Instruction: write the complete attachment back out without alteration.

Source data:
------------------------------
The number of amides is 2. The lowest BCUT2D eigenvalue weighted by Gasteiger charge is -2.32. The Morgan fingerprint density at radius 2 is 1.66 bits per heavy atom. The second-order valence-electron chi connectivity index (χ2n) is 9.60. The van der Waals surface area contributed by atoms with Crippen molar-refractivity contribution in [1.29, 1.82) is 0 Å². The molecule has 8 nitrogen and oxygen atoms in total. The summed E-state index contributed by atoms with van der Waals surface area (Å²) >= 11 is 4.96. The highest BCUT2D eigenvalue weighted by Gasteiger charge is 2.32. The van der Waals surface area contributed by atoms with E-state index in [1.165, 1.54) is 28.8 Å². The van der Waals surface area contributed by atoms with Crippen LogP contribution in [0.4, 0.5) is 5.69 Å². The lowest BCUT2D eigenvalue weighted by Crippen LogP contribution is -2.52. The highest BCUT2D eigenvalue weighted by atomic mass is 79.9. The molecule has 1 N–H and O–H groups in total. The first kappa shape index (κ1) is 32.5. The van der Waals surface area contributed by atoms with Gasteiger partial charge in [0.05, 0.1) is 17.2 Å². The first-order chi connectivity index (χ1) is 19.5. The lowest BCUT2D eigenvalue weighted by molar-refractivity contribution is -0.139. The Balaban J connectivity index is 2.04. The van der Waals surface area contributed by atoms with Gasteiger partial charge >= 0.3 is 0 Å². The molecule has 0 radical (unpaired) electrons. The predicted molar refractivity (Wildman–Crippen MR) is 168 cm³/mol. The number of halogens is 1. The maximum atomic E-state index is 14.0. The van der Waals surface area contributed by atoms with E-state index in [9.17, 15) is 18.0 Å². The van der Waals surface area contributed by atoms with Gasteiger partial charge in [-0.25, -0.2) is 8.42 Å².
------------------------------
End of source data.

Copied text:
The number of amides is 2. The lowest BCUT2D eigenvalue weighted by Gasteiger charge is -2.32. The Morgan fingerprint density at radius 2 is 1.66 bits per heavy atom. The second-order valence-electron chi connectivity index (χ2n) is 9.60. The van der Waals surface area contributed by atoms with Crippen molar-refractivity contribution in [1.29, 1.82) is 0 Å². The molecule has 8 nitrogen and oxygen atoms in total. The summed E-state index contributed by atoms with van der Waals surface area (Å²) >= 11 is 4.96. The highest BCUT2D eigenvalue weighted by Gasteiger charge is 2.32. The van der Waals surface area contributed by atoms with E-state index in [1.165, 1.54) is 28.8 Å². The van der Waals surface area contributed by atoms with Crippen LogP contribution in [0.4, 0.5) is 5.69 Å². The lowest BCUT2D eigenvalue weighted by Crippen LogP contribution is -2.52. The highest BCUT2D eigenvalue weighted by atomic mass is 79.9. The molecule has 1 N–H and O–H groups in total. The first kappa shape index (κ1) is 32.5. The van der Waals surface area contributed by atoms with Gasteiger partial charge in [0.05, 0.1) is 17.2 Å². The first-order chi connectivity index (χ1) is 19.5. The lowest BCUT2D eigenvalue weighted by molar-refractivity contribution is -0.139. The Balaban J connectivity index is 2.04. The van der Waals surface area contributed by atoms with Gasteiger partial charge >= 0.3 is 0 Å². The molecule has 0 radical (unpaired) electrons. The predicted molar refractivity (Wildman–Crippen MR) is 168 cm³/mol. The number of halogens is 1. The maximum atomic E-state index is 14.0. The van der Waals surface area contributed by atoms with E-state index in [9.17, 15) is 18.0 Å². The van der Waals surface area contributed by atoms with Gasteiger partial charge in [-0.25, -0.2) is 8.42 Å².